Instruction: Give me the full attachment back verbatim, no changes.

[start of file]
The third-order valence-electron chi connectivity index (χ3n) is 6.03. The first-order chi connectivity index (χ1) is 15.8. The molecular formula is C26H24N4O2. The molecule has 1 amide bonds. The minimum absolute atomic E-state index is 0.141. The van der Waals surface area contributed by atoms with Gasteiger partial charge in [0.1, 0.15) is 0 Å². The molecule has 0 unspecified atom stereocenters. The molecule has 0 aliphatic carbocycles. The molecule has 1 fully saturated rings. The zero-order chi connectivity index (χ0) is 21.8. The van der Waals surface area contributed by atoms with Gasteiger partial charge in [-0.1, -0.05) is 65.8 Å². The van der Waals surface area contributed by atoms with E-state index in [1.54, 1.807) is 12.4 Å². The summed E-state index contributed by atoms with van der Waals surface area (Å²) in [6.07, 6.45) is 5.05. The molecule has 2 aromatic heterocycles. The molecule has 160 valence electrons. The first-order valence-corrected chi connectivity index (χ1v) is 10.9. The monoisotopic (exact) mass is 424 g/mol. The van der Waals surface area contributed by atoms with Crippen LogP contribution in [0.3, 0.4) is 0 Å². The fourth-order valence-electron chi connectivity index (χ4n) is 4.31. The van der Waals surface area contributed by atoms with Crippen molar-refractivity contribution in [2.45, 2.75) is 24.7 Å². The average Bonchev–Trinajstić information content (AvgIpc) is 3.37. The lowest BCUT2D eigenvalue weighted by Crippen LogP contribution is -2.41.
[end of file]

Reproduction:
The third-order valence-electron chi connectivity index (χ3n) is 6.03. The first-order chi connectivity index (χ1) is 15.8. The molecular formula is C26H24N4O2. The molecule has 1 amide bonds. The minimum absolute atomic E-state index is 0.141. The van der Waals surface area contributed by atoms with Gasteiger partial charge in [0.1, 0.15) is 0 Å². The molecule has 0 unspecified atom stereocenters. The molecule has 0 aliphatic carbocycles. The molecule has 1 fully saturated rings. The zero-order chi connectivity index (χ0) is 21.8. The van der Waals surface area contributed by atoms with Gasteiger partial charge in [-0.1, -0.05) is 65.8 Å². The van der Waals surface area contributed by atoms with E-state index in [1.54, 1.807) is 12.4 Å². The summed E-state index contributed by atoms with van der Waals surface area (Å²) in [6.07, 6.45) is 5.05. The molecule has 2 aromatic heterocycles. The molecule has 160 valence electrons. The first-order valence-corrected chi connectivity index (χ1v) is 10.9. The monoisotopic (exact) mass is 424 g/mol. The van der Waals surface area contributed by atoms with Crippen LogP contribution in [0.3, 0.4) is 0 Å². The fourth-order valence-electron chi connectivity index (χ4n) is 4.31. The van der Waals surface area contributed by atoms with Crippen molar-refractivity contribution in [2.45, 2.75) is 24.7 Å². The average Bonchev–Trinajstić information content (AvgIpc) is 3.37. The lowest BCUT2D eigenvalue weighted by Crippen LogP contribution is -2.41.